13 Benefits of Drinking Green Tea
Considered as one of the healthiest drinks in the world, green tea is loaded with powerful antioxidants and nutrients that offer numerous benefits for your brain and body!
Green tea is a kind of tea that made from leaves of Camellia sinensis, which had undergone minimal oxidation during the manufacturing process.
Green tea is believed to have originated in China and has been consumed for centuries in many Asian and western cultures.
In traditional Chinese and Indian medicine, green tea was used as a diuretic to flush excess liquid from the body, heal wounds, and improve cardiovascular health. Drinking green tea has been shown to positively affect the body in many ways and inhibit the progression of various diseases.
Green Tea Nutrition Facts
Green tea is considered as one of the healthiest beverages in the world. It contains huge numbers of compounds, including polyphenols (catechins), tannins, theophylline, caffeine, and many other organic substances. It also contains small amounts of minerals and trace elements like copper, iron, calcium, magnesium, manganese, and zinc.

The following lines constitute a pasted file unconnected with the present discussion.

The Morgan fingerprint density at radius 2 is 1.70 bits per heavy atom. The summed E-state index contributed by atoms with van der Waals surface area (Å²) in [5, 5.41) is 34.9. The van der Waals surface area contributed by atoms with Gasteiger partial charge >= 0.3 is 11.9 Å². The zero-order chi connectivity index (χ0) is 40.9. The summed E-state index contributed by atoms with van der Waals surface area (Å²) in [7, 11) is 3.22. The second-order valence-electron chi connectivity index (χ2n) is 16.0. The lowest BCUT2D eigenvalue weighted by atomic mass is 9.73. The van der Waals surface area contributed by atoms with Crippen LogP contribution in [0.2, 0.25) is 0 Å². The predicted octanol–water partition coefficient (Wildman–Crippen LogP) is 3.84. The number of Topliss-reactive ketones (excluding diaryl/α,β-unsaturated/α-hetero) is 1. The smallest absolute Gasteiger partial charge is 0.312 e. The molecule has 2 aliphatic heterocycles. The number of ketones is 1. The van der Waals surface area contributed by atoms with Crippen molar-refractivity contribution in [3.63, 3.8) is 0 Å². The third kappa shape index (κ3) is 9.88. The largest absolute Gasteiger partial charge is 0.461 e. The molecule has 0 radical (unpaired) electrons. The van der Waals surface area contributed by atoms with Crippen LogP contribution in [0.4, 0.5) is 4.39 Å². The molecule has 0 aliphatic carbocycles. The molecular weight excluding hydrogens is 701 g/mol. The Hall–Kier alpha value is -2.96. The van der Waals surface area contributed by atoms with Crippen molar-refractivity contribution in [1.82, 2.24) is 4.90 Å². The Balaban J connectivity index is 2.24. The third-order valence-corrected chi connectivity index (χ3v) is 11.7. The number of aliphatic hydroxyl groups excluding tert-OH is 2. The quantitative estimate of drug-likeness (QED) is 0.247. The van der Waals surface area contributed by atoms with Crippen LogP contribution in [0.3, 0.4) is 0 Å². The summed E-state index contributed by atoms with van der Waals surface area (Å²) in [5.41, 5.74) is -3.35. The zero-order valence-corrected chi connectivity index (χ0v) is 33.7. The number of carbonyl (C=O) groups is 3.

The most powerful compound in green tea is a catechin called epigallocatechin-3-gallate (EGCG), a natural antioxidant that help protect the body’s cells from free radical damage. Free radicals are a major culprit in the aging process, as well as the development of a number of chronic diseases, such as cancer and heart disease.
Health Benefits of Green Tea
The following are some amazing health benefits of drinking green tea.
1. Fights cancer
Green tea has been found to be able to kill off cancer cells without damaging healthy cells. It is an excellent source of powerful antioxidants, which have anti-inflammatory properties and can play an important role in reducing your risk of developing cancer .
2. Prevents heart disease
Green tea contains high amounts of flavonoids, antioxidants that protect against heart disease by slowing the breakdown of LDL cholesterol, preventing blood clots, and improving blood vessel function.
A meta-analysis of observational studies found that people who drank the most green tea had a 28 percent lower risk of coronary artery disease than those who drank the least green tea.